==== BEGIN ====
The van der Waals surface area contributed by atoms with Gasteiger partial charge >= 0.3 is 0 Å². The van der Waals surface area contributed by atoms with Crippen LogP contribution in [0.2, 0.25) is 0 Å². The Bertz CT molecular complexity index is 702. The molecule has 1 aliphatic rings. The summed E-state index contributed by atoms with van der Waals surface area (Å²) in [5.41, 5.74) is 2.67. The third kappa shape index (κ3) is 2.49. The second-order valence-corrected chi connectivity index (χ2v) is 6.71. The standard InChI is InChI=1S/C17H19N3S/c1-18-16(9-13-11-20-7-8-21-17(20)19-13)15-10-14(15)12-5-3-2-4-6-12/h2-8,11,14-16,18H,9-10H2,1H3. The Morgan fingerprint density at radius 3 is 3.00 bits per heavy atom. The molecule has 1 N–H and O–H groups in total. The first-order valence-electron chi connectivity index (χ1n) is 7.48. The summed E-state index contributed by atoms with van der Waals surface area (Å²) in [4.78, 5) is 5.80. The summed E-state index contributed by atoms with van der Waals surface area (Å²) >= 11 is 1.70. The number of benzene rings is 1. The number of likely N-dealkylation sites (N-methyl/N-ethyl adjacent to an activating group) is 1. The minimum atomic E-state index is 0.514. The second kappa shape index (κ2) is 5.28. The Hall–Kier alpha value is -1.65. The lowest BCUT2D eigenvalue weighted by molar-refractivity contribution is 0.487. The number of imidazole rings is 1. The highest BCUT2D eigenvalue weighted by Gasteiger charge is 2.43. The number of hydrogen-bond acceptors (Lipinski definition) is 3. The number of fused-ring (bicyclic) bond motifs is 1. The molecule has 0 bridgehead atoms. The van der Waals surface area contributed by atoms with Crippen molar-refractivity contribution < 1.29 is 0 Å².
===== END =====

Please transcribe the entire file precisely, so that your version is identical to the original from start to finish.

The van der Waals surface area contributed by atoms with Gasteiger partial charge >= 0.3 is 0 Å². The van der Waals surface area contributed by atoms with Crippen LogP contribution in [0.2, 0.25) is 0 Å². The Bertz CT molecular complexity index is 702. The molecule has 1 aliphatic rings. The summed E-state index contributed by atoms with van der Waals surface area (Å²) in [5.41, 5.74) is 2.67. The third kappa shape index (κ3) is 2.49. The second-order valence-corrected chi connectivity index (χ2v) is 6.71. The standard InChI is InChI=1S/C17H19N3S/c1-18-16(9-13-11-20-7-8-21-17(20)19-13)15-10-14(15)12-5-3-2-4-6-12/h2-8,11,14-16,18H,9-10H2,1H3. The Morgan fingerprint density at radius 3 is 3.00 bits per heavy atom. The molecule has 1 N–H and O–H groups in total. The first-order valence-electron chi connectivity index (χ1n) is 7.48. The summed E-state index contributed by atoms with van der Waals surface area (Å²) in [4.78, 5) is 5.80. The summed E-state index contributed by atoms with van der Waals surface area (Å²) >= 11 is 1.70. The number of benzene rings is 1. The number of likely N-dealkylation sites (N-methyl/N-ethyl adjacent to an activating group) is 1. The minimum atomic E-state index is 0.514. The second kappa shape index (κ2) is 5.28. The Hall–Kier alpha value is -1.65. The lowest BCUT2D eigenvalue weighted by molar-refractivity contribution is 0.487. The number of imidazole rings is 1. The highest BCUT2D eigenvalue weighted by Gasteiger charge is 2.43. The number of hydrogen-bond acceptors (Lipinski definition) is 3. The number of fused-ring (bicyclic) bond motifs is 1. The molecule has 0 bridgehead atoms. The van der Waals surface area contributed by atoms with Crippen molar-refractivity contribution < 1.29 is 0 Å².